Thank you immensely! For the sake of preparation (prepare for the worst) how does a patient keep their head in one position for days or weeks shy of an induced coma?

    Thank you!!!

  5. #5
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    That potential recovery sounds like a macular hole surgery recovery... Is that correct?

    My mom had that done 20(?) years ago and it was major suckage for her.

  6. #6
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    Quote Originally Posted by mpalios View Post
    That potential recovery sounds like a macular hole surgery recovery... Is that correct?

    My mom had that done 20(?) years ago and it was major suckage for her.
    Mike EyeMd can answer better, but yes. Could be required for a macular hole repair or retinal reattachment.

    I also think their is a slight chance the vitrectomy can cause one of those. I don稚 know how much more major suckage I can take.

  7. #7
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    Quote Originally Posted by Barry Charles View Post
    Mike EyeMd can answer better, but yes. Could be required for a macular hole repair or retinal reattachment.

    I also think their is a slight chance the vitrectomy can cause one of those. I don稚 know how much more major suckage I can take.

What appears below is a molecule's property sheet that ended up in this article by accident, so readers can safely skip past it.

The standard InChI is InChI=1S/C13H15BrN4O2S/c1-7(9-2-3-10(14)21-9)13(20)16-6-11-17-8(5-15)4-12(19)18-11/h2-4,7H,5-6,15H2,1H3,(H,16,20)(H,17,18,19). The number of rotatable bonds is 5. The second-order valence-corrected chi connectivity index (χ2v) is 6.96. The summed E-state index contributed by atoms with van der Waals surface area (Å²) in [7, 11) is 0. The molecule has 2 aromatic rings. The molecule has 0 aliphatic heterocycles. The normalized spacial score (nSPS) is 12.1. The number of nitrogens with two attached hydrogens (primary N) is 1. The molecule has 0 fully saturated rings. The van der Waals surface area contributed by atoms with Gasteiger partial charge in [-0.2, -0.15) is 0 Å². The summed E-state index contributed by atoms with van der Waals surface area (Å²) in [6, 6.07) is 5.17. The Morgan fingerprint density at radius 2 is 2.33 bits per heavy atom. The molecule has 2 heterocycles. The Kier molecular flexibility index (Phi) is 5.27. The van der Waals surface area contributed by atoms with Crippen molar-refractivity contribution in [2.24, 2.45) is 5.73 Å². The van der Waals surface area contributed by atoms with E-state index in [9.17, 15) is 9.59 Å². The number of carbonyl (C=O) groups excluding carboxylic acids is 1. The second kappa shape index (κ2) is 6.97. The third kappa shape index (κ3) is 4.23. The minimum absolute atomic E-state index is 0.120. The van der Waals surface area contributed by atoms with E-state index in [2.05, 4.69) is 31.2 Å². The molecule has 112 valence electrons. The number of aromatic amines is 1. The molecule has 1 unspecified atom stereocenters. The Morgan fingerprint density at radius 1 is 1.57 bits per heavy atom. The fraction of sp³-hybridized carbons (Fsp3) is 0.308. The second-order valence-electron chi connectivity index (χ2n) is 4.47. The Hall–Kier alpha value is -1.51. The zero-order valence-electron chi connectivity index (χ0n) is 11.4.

Positioning is required whenever a gas bubbles are used (you need to insure that the bubble remains in the correct position to support the retina). Its not clear that Barry will need one from his post, but the fact that you've been through five surgical retina specialists makes me think your eye has been through the wringer and I just wanted to lay out a worst case scenario in case one was needed.

    As to your question about how to cope with positioning, there are a few companies that produced chairs that are designed to support your body while positioning face down They can be found on Amazon and from medical supply websites. There are also companies that rent them, but the last time I checked the rental fee is close to what it costs to buy one.

  8. #8
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    Got vitrectomy today. No bubble required!! Tissue off to pathology. I値l update with any information if it could be interesting to others here. Otherwise looking forward to start training again soon!

  9. #9
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    Quote Originally Posted by Barry Charles View Post
    Got vitrectomy today. No bubble required!! Tissue off to pathology. I’ll update with any information if it could be interesting to others here. Otherwise looking forward to start training again soon!
    Great news Barry! Mend well.

  10. #10
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    starting strength coach development program
    I had to stop wearing contacts when lifting because they'd always tear during a heavy squat!